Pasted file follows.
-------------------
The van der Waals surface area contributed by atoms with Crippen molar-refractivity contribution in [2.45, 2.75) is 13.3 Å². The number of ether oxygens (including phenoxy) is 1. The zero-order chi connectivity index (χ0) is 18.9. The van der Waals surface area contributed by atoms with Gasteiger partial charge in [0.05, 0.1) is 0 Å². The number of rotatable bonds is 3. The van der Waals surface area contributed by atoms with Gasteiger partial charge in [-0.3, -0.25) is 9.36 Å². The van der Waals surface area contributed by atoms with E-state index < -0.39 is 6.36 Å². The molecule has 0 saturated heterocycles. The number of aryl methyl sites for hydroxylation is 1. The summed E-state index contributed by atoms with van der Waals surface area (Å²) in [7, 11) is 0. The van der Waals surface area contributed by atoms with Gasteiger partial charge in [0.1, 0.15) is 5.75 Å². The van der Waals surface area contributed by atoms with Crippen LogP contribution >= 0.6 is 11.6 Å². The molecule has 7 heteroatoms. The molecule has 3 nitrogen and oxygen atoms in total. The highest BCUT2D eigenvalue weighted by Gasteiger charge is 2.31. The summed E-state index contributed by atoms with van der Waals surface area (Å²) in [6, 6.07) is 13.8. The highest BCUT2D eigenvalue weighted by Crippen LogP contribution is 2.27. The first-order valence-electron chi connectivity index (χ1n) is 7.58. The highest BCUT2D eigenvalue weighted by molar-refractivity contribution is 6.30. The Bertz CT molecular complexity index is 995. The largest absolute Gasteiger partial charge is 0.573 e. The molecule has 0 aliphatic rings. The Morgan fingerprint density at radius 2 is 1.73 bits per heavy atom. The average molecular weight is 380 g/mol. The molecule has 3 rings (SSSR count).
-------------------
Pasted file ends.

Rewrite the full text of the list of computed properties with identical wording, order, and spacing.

The van der Waals surface area contributed by atoms with Crippen molar-refractivity contribution in [2.45, 2.75) is 13.3 Å². The number of ether oxygens (including phenoxy) is 1. The zero-order chi connectivity index (χ0) is 18.9. The van der Waals surface area contributed by atoms with Gasteiger partial charge in [0.05, 0.1) is 0 Å². The number of rotatable bonds is 3. The van der Waals surface area contributed by atoms with Gasteiger partial charge in [-0.3, -0.25) is 9.36 Å². The van der Waals surface area contributed by atoms with E-state index < -0.39 is 6.36 Å². The molecule has 0 saturated heterocycles. The number of aryl methyl sites for hydroxylation is 1. The summed E-state index contributed by atoms with van der Waals surface area (Å²) in [7, 11) is 0. The van der Waals surface area contributed by atoms with Gasteiger partial charge in [0.1, 0.15) is 5.75 Å². The van der Waals surface area contributed by atoms with Crippen LogP contribution >= 0.6 is 11.6 Å². The molecule has 7 heteroatoms. The molecule has 3 nitrogen and oxygen atoms in total. The highest BCUT2D eigenvalue weighted by Gasteiger charge is 2.31. The summed E-state index contributed by atoms with van der Waals surface area (Å²) in [6, 6.07) is 13.8. The highest BCUT2D eigenvalue weighted by Crippen LogP contribution is 2.27. The first-order valence-electron chi connectivity index (χ1n) is 7.58. The highest BCUT2D eigenvalue weighted by molar-refractivity contribution is 6.30. The Bertz CT molecular complexity index is 995. The largest absolute Gasteiger partial charge is 0.573 e. The molecule has 0 aliphatic rings. The Morgan fingerprint density at radius 2 is 1.73 bits per heavy atom. The average molecular weight is 380 g/mol. The molecule has 3 rings (SSSR count).